Some stories, by the injustice they expose, beg to be told. Think of how “The Killing Fields” brought to light the murderous regime in Cambodia. Or what “All the President’s Men” did for corruption in Washington.
A new movie does a similar service for those who suffered torture and death under an oppressive Mexican government. Yet the message of this movie may not be embraced by the mainstream media or opinion makers because it does not fit the preferred modern narrative.
In “For Greater Glory,” to be released in June, faithful Catholics are the oppressed ones and the Church is the persecuted body. Heroes are executed, crying out “Viva Cristo Rey” – “Long live Christ the King!” – and priests are hanged in the sanctuaries of their own churches. Maniacal soldiers carrying out the orders of an obsessed Mexican president break down church doors, fire on worshipers, smash religious images and stable their horses by the altar.
The story is not a fable, or an account of some ancient encounter between church and state. These events, and worse, occurred in broad daylight, before the eyes of a shocked world, some 90 years ago, in the country just south of the U.S. border. Relatives of martyrs live to tell the story of what happened during Mexico’s Cristero period in the 1920s and 1930s. Even today, some restrictive laws remain on the books, and until recent years, priests were not allowed to wear clerical garb in public.
Perhaps you did not know these facts, or had not even heard of the Cristero rebellion. This is not surprising, since many Mexicans do not know this period of their history. It is avoided either as a bad memory, or a topic that is too incendiary to raise in public. Yet it was a time of saints. The Knights of Columbus, which prompted the U.S. government to negotiate peace in the bloody conflict, claims six martyr-priests from the period who were tortured and killed for simply serving their flocks.
The Cristero period is one that Catholics in America – North, South and Central – should know about and learn from. It is a cautionary story about how church-state relations can go so wrong, and also about the proper response to government suppression of religion. Yet “For Greater Glory” is not a heavy-handed religious film. There are good and bad characters on either side, and some appear to do the right thing for the wrong reason. It is not clear that the Mexican bishops always made the best decisions in response to the draconian laws of President Plutarco Calles. Played in masterly fashion by Ruben Blades, Calles comes off as cruel and ruthless, yet also as a leader who loves his country and seeks to protect it from outside influences.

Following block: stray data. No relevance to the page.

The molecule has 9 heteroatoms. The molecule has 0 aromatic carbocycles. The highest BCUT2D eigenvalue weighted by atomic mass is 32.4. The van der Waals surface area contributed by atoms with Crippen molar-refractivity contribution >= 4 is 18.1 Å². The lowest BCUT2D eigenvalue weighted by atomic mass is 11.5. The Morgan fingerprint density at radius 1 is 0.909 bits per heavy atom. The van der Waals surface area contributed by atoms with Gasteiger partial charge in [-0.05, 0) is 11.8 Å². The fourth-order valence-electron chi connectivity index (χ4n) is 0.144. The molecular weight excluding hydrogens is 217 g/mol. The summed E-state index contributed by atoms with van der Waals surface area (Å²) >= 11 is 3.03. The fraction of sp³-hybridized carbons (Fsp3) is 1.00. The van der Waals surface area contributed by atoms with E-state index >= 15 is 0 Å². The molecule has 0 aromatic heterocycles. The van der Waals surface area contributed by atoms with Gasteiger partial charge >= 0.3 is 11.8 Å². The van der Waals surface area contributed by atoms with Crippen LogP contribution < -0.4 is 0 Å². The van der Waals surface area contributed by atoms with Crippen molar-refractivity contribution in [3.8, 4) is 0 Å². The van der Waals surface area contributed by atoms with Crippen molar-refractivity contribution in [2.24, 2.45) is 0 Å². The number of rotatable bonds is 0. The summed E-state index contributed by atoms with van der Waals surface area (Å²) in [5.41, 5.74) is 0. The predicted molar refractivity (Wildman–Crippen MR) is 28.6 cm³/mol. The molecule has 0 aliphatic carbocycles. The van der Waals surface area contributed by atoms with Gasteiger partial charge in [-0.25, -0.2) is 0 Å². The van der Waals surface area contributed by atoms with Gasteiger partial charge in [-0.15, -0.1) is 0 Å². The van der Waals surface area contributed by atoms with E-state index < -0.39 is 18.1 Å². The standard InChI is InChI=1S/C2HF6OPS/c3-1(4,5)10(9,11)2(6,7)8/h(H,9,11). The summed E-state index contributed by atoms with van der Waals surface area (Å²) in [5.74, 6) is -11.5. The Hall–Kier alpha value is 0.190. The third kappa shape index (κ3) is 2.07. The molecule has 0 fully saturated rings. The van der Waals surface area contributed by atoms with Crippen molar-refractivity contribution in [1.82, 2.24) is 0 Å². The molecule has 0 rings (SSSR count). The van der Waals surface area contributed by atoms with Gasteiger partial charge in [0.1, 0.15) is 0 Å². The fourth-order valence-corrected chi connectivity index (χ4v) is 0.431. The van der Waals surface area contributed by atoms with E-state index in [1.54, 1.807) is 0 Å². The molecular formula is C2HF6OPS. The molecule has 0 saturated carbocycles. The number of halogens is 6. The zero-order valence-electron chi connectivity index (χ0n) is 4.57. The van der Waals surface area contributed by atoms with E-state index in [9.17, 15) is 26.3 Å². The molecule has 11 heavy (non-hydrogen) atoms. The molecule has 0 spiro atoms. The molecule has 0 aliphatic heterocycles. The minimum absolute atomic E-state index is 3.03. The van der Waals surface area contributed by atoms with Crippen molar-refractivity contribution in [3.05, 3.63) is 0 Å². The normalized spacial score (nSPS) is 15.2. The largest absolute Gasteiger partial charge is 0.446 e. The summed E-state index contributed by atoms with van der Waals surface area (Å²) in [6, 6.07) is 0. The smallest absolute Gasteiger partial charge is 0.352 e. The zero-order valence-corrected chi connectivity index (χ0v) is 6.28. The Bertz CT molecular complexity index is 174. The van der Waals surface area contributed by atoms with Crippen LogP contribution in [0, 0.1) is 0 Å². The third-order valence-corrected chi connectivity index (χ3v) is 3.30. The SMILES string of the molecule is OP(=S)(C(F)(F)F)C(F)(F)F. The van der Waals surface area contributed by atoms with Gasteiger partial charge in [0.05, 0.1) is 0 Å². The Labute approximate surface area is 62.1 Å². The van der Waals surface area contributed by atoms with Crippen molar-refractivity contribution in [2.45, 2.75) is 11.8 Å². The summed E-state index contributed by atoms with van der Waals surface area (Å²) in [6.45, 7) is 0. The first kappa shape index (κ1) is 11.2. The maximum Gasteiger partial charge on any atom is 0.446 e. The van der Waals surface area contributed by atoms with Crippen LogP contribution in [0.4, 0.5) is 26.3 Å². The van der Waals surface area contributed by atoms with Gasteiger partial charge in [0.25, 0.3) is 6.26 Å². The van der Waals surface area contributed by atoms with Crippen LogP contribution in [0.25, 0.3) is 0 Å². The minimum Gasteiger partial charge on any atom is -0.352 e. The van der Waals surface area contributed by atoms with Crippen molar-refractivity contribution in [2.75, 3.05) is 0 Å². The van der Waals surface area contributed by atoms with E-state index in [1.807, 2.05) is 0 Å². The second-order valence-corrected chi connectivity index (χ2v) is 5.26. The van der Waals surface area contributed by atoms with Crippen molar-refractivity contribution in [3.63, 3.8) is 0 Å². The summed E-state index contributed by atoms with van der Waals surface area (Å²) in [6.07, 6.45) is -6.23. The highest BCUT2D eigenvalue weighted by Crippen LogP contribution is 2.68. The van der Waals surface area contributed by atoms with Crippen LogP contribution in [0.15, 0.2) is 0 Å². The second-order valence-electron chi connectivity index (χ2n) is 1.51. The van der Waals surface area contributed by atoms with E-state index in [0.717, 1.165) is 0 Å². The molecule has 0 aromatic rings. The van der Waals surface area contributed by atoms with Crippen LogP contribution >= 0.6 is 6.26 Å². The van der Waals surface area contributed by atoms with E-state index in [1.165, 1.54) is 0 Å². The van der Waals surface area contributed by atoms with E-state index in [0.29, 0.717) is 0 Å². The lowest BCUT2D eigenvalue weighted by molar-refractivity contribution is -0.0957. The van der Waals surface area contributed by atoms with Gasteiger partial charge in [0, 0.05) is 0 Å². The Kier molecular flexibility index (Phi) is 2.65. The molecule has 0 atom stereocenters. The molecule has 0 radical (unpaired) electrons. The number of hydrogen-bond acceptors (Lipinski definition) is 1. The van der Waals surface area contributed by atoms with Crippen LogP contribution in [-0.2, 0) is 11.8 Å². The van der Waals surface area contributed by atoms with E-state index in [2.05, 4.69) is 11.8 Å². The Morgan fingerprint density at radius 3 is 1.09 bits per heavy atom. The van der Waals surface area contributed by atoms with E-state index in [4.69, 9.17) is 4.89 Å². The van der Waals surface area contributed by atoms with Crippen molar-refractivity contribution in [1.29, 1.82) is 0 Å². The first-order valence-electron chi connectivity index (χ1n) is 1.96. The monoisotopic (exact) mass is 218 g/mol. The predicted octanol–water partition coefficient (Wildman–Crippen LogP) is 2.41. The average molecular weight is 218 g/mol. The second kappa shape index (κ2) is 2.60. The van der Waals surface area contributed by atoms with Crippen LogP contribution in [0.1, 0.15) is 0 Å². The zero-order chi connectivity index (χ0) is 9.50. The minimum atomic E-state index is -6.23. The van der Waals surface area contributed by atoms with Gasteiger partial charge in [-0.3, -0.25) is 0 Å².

The two marquee stars are Andy Garcia and Eva Longoria, who play a married couple torn by national events. Garcia portrays Cristeros General Enrique Gorostieta, and Longoria leaves her TV “Desperate Housewives” image behind to play a strong, pious wife.
One of the major themes of the movie is the contradictions that may arise in waging a war for religion. How far can a follower of Christ go in defending his Church and his freedom? Does opting for violence inevitably lead to consequences and excesses that betray Gospel values? This conflict of conscience is dramatized by an elderly priest, played by Peter O’Toole, who refuses to fight, and a younger priest who becomes a leader of the armed rebellion.
Since persecution and oppression of the Church continue in many places around the globe, this movie should be seen by all who would defend their faith.